Federal Labor faces a profound identity crisis and the party’s leadership — and most of all Julia Gillard — must put together a coherent vision for her government and a strategy for achieving it.

Yesterday’s Essential Report was awful for Labor, and not just for the unsubtle symbolism of Labor falling behind on the 2PP vote for the first time.


Labor and Coalition Primary Vote 2009-now

Labor’s primary vote has been in decline since the end of 2009. Kevin Rudd hit bottom in June this year at 35%, began pulling back, before being knocked off. Julia Gillard provided a temporary boost, but even in her honeymoon as new Prime Minister she never threatened 45%. Now it’s back below 40%.

More damaging were the data on perceptions of which party was best at handling issues. Labor really only had a substantial lead on one issue: improving wages for low-income earners, where it led the Coalition by 14 points. It led on the age pension by 4 points. It was about even or trailed on everything else — unemployment, housing affordability, prices, government debt (where it trailed 27 points), regulation of banks and large corporations, jobs going overseas. It even trailed on the Coalition on superannuation, 18%-27%, despite the Coalition having a super policy that not even the retail super industry supported.

It’s one thing for Labor to trail on government debt, or taxation. But for Labor to trail the Coalition on core party issues such as superannuation and housing affordability reflects serious damage to the Labor brand. If voters don’t regard it as capable of handling even its own key issues as well as the Coalition, they’re not going to vote for its candidates.

Labor has a problem that the Liberals simply don’t have: what does it uniquely stand for? As a party of the Left, Labor has faced this problem since the Cold War came to an end and the Washington Consensus on economic management was established, but Hawke and Keating’s deft embrace of the Consensus ahead of the Coalition staved off the issue for a political generation. Now, however, it’s more acute than ever.

The Liberals are associated by voters with some basic principles. They balance budgets. They preside over strong economies. They keep taxes low. They beat up on asylum seekers. The reality may be at odds with the image, but that doesn’t change the association in voters’ minds. Apart from IR, Labor seems adrift when it comes to basic principles. It’s a problem akin to the one the Nationals, another party traditionally supportive of state intervention and a regulated economy.

Throughout their time in office, when their proximity to the Liberals raised questions about their identity and what they really stood for, sufficient to create room for a populist revolt in the regions. Indeed, given just on half of voters believe the Labor and Liberal parties are becoming more alike, it’s a problem that will only get worse for Labor. If Labor is just about economic reform and managerial competence, then voters will gravitate toward the Coalition, regardless of how competent and reformist the latter are, particularly given the relentless partisanship of some News Ltd outlets in generating myths about Labor incompetence.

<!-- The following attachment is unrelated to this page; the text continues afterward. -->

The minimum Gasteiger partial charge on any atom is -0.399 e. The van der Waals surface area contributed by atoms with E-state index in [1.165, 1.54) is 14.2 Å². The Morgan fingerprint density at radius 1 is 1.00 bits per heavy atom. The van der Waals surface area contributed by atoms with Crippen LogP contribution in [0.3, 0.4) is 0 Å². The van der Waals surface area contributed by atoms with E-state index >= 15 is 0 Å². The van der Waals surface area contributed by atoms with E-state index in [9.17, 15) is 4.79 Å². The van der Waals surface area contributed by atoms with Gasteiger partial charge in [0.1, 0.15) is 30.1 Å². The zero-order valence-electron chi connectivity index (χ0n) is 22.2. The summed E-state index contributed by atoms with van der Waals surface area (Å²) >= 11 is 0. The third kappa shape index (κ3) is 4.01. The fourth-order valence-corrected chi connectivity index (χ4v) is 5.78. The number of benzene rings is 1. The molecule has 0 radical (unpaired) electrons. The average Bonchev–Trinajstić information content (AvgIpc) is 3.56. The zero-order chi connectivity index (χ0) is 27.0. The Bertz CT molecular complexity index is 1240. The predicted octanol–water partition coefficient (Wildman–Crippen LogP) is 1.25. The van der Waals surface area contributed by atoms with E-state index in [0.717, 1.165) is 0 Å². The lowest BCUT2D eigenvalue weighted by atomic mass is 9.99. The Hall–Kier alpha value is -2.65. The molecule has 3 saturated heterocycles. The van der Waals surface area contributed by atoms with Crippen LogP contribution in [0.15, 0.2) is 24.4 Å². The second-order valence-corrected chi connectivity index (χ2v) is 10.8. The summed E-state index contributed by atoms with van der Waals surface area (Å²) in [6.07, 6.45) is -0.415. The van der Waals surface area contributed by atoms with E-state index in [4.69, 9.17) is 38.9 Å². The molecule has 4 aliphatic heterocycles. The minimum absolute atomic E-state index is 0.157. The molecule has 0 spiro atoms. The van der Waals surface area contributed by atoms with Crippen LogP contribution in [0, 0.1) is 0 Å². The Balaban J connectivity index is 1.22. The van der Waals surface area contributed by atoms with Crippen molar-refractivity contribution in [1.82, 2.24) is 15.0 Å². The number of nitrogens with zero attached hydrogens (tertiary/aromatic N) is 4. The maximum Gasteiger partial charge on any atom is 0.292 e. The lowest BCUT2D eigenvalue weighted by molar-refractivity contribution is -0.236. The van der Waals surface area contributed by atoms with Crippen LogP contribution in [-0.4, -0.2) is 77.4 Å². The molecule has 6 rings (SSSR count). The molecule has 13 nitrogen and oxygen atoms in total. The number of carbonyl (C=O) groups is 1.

The Liberals have what might be called brand strength not just because they’re on the right side of history on economic policy, but also because of John Howard. Howard might have backflipped on key issues such as Medicare and immigration over the years but his sheer longevity meant that voters instinctively knew where he was coming from. Labor drew similar strength from Hawke and Keating.

For all that the Labor Party needs to define itself better, its leader is critical to the process of assuring voters about where a Labor government will take the country. Elected prime ministers have a direct relationship with voters, apart from that mediated by their parties. And part of that relationship is giving voters a sense of what goals the prime minister has, and how he or she wants to achieve them.

Hawke, Keating and Howard had that. Rudd began with that, but his mixed messages on asylum seekers and his retreat on the CPRS confused voters. Julia Gillard, who began her prime ministership with a huge backdown on the RSPT and promptly confused things further with a citizens’ assembly on climate change and a return to offshore processing of asylum seekers, has never had it.

We know the prime minister is passionate about education (then again so, too, was Kim Beazley, who wanted to be known as “the education prime minister”). We know she wants to “reform”, although for what end isn’t clear. But where’s the framework that incorporates the economy, social policy and foreign policy? What are the pillars of Labor policy that guide it and will never be retreated from? Even Rudd’s effort at a long-term agenda early this year, around productivity and health reform to address an ageing population, has disappeared off the radar.

Given the electoral cycle, Labor has got time to get its act together, and it is assisted by the fact that it is up against an inept Opposition (think of what sort of majority prime minister Costello would have racked up if he’d bothered to stick around). But if left unaddressed, this identity crisis will keep driving Labor’s primary vote lower and lower until it hits bedrock.